(Economist Erasmus Blog) Anatomy, funerals and the church

If you had been anywhere near the southern end of London Bridge… [recently], you might well have seen an unusual crowd of people emerging from one of the city’s oldest places of worship, Southwark (pronounced Suthark) Cathedral. Not just robed clerics from the Anglican and other churches and representatives of other faiths: there were also medical students of many ethnic and religious backgrounds and some of their teachers, plus a larger group of Londoners who were moved by the proceedings even if they did not very often frequent cathedrals.

What took place today was an annual service of thanksgiving, established in recent years to commemorate people who donate their bodies for medical teaching and research. For the families of some donors, it may be the first opportunity they have to acknowledge and celebrate their loved ones in a public setting. The service was in some ways quite conventional, with cosy old Anglican hymns such as “For all the saints, who from their labours rest…” But it also had some original features; medical students walked forward with flowers as a choir sang a “Funeral Ikos” or an anthem by the late Sir John Tavener, a religious composer who converted to Orthodox Christianity and was also interested in Sufism.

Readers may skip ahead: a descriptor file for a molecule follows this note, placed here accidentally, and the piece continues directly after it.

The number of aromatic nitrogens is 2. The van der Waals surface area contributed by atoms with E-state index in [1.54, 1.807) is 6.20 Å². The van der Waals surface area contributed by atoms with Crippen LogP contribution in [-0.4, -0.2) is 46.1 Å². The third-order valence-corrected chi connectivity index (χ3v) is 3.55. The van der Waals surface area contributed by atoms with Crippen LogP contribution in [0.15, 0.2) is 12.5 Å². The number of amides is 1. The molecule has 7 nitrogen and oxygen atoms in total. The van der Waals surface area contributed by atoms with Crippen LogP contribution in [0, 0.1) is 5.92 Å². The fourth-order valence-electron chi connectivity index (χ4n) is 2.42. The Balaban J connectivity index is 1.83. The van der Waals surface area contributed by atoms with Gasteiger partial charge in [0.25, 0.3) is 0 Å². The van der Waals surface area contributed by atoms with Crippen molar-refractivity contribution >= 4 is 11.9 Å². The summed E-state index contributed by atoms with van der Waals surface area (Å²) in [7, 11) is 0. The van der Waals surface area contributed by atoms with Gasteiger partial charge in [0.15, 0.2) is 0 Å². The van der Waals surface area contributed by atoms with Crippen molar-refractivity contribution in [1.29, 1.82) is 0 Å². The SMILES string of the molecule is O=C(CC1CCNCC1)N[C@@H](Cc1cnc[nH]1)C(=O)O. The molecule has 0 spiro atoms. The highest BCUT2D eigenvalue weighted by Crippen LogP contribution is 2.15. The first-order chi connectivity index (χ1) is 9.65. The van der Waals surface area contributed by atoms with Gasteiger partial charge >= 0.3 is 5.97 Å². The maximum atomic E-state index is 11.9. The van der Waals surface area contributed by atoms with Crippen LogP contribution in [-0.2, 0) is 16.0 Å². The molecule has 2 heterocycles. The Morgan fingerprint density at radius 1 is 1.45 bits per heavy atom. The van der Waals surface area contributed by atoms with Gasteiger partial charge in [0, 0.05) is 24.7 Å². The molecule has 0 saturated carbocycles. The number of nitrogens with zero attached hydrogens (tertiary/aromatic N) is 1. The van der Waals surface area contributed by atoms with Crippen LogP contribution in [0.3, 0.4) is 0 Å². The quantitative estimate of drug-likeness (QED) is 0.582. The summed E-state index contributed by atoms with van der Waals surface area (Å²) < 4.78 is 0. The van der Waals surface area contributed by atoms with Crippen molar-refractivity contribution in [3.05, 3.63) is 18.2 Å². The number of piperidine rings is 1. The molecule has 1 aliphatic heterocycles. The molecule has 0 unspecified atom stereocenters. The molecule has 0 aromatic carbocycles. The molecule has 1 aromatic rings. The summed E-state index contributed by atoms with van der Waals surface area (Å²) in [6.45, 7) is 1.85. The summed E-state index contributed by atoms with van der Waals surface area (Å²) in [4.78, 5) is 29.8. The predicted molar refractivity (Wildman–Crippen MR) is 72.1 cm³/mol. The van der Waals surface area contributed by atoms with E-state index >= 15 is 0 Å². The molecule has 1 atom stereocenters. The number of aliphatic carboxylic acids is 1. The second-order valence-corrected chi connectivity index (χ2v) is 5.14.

Read it all.


Posted in * Anglican - Episcopal, * Christian Life / Church Life, * Culture-Watch, Anglican Provinces, Anthropology, Church of England (CoE), Death / Burial / Funerals, Ethics / Moral Theology, Health & Medicine, Parish Ministry, Religion & Culture, Science & Technology, Theology